Each block will be used to store as many items as are hashed to it. At the moment this sounds just like a limited form of open hashing but there is more.
The trick is that while a full N-bit hashing function is computed, only the first few bits are actually used as an index to a table of blocks.
For example, if there are only two blocks in use then the index table will have only two entries which are selected using just the first bit of the hash result.
You can see that using this scheme on average half of the key values are stored in each block.
Now consider what happens when one of the blocks becomes full. The obvious thing to do is increase the number of blocks involved in the hashing by increasing the size of the index table. If we use another bit of the hash value the size of the table doubles and it can accommodate twice the total number of blocks.
This increasing use of the bits provided by the hash function is what makes the technique extensible.
The only problem that remains is that we have to reorganise the existing blocks so that the full blocks are spilt into two new blocks containing the different values of the second bit of the hash value. Each of the full blocks can be split into two blocks by simply using the values of the extra hash bit. That is if the full block held all the data that hashed to 1 say then this block can be split into all the data that hashes to 10 and 11.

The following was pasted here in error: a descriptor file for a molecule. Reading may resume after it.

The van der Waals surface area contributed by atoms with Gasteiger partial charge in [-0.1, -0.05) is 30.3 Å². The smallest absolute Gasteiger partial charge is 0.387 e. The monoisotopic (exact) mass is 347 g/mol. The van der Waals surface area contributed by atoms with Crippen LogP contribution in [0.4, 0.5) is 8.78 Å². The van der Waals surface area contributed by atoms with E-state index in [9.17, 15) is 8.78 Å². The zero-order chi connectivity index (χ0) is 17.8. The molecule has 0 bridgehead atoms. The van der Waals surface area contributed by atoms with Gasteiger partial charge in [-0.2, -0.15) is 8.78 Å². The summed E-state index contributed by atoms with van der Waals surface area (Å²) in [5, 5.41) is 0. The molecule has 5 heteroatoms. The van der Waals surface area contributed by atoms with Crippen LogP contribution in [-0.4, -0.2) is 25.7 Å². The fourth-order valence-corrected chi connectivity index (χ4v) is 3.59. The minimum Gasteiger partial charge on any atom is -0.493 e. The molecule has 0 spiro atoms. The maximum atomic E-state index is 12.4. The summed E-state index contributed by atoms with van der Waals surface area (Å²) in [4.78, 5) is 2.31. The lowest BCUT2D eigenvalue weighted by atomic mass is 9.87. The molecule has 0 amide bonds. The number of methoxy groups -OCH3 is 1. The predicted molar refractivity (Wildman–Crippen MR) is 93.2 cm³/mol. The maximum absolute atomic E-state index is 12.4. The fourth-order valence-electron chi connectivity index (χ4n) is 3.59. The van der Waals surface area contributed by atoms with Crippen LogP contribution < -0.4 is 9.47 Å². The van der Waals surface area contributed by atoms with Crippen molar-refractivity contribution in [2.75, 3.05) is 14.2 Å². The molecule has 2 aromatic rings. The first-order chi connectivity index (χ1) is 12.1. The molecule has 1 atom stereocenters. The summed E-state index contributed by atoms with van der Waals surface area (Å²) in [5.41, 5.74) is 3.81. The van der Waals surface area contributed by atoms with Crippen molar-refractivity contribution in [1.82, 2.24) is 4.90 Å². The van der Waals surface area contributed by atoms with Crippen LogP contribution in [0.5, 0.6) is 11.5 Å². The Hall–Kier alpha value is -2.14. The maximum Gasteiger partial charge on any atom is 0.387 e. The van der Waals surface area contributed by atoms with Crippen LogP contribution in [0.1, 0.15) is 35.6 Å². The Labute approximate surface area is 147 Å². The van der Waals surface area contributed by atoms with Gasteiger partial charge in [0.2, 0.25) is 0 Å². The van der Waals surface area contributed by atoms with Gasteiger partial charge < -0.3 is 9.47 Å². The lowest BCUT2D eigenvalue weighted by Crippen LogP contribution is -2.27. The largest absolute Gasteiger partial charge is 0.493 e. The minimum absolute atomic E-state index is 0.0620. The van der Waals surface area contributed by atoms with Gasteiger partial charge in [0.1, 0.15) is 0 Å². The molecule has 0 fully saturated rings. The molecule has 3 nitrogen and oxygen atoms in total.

The nice thing is that we don't have to do anything to the blocks that are not full. The block table can simply map both values of the newly used hash bit to the same block. For example, if the block that holds data hashed to 0 isn't full the table simply maps 00 and 01 to the same block.
When a block that has repeated entries in the table finally fills up it can be split in the usual way.
The use of a block table to map the bits of the hash in use to the storage blocks is the key idea. You can reuse blocks until they are full. Blocks only have to be split when they fill up.
Of course you still have to search the block for the exact value in which you are interested, but this isn't a serious overhead. If the blocks are arranged to be units of disk storage then you are still guaranteed to access the correct block, i.e. the one that contains the data you are looking for, in a single disk read.
Once the block is in memory it can be searched quickly even using a simple linear search. The only real overhead is the need to keep an index table that increases by a power of two each time another bit of the hash value is used to increase the number of blocks, but again a little arithmetic shows that this too isn't a problem as long as the block size is reasonably large.
The way that the data is reorganised by splitting blocks is very similar to the way tree structured storage methods such as B trees work. Indeed this approach makes hashing as flexible, more efficient and easier to implement than a B tree index.
|Last Updated ( Tuesday, 22 April 2014 )|